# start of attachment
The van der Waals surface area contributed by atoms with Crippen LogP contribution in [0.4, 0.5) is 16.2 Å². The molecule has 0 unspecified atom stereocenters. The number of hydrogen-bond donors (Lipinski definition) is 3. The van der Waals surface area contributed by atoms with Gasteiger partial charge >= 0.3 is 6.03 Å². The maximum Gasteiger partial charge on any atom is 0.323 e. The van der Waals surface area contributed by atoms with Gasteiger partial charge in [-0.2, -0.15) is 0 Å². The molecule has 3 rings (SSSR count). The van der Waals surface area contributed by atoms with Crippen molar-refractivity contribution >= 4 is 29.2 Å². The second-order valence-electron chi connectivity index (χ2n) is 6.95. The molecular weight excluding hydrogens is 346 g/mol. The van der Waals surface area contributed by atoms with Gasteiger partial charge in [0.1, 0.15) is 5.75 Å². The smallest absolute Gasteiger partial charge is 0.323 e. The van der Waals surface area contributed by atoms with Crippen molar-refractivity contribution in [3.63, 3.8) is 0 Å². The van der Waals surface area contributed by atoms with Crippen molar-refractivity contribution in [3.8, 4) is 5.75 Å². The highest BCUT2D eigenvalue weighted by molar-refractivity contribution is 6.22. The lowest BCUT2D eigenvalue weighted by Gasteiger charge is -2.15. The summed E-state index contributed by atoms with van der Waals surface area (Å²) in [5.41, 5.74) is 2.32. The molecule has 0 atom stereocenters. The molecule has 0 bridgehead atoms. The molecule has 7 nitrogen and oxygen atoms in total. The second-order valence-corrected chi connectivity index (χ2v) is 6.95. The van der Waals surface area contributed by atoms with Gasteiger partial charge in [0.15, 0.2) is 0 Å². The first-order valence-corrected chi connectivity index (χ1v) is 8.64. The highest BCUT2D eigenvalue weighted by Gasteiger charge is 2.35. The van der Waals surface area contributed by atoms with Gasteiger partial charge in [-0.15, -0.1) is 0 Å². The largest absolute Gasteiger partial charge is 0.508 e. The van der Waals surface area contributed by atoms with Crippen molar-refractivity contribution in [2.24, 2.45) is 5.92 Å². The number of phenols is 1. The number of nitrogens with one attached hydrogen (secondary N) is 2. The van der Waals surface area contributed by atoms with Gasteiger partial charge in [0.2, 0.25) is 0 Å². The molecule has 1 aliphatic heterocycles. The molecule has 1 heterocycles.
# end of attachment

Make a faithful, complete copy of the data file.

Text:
The van der Waals surface area contributed by atoms with Crippen LogP contribution in [0.4, 0.5) is 16.2 Å². The molecule has 0 unspecified atom stereocenters. The number of hydrogen-bond donors (Lipinski definition) is 3. The van der Waals surface area contributed by atoms with Gasteiger partial charge >= 0.3 is 6.03 Å². The maximum Gasteiger partial charge on any atom is 0.323 e. The van der Waals surface area contributed by atoms with Gasteiger partial charge in [-0.2, -0.15) is 0 Å². The molecule has 3 rings (SSSR count). The van der Waals surface area contributed by atoms with Crippen molar-refractivity contribution >= 4 is 29.2 Å². The second-order valence-electron chi connectivity index (χ2n) is 6.95. The molecular weight excluding hydrogens is 346 g/mol. The van der Waals surface area contributed by atoms with Gasteiger partial charge in [0.1, 0.15) is 5.75 Å². The smallest absolute Gasteiger partial charge is 0.323 e. The van der Waals surface area contributed by atoms with Crippen molar-refractivity contribution in [3.63, 3.8) is 0 Å². The van der Waals surface area contributed by atoms with Crippen molar-refractivity contribution in [3.8, 4) is 5.75 Å². The highest BCUT2D eigenvalue weighted by molar-refractivity contribution is 6.22. The lowest BCUT2D eigenvalue weighted by Gasteiger charge is -2.15. The summed E-state index contributed by atoms with van der Waals surface area (Å²) in [5.41, 5.74) is 2.32. The molecule has 0 atom stereocenters. The molecule has 0 bridgehead atoms. The molecule has 7 nitrogen and oxygen atoms in total. The second-order valence-corrected chi connectivity index (χ2v) is 6.95. The van der Waals surface area contributed by atoms with Gasteiger partial charge in [0.15, 0.2) is 0 Å². The first-order valence-corrected chi connectivity index (χ1v) is 8.64. The highest BCUT2D eigenvalue weighted by Gasteiger charge is 2.35. The van der Waals surface area contributed by atoms with Gasteiger partial charge in [-0.15, -0.1) is 0 Å². The largest absolute Gasteiger partial charge is 0.508 e. The van der Waals surface area contributed by atoms with Crippen molar-refractivity contribution in [2.24, 2.45) is 5.92 Å². The number of phenols is 1. The number of nitrogens with one attached hydrogen (secondary N) is 2. The van der Waals surface area contributed by atoms with Gasteiger partial charge in [0.2, 0.25) is 0 Å². The molecule has 1 aliphatic heterocycles. The molecule has 1 heterocycles.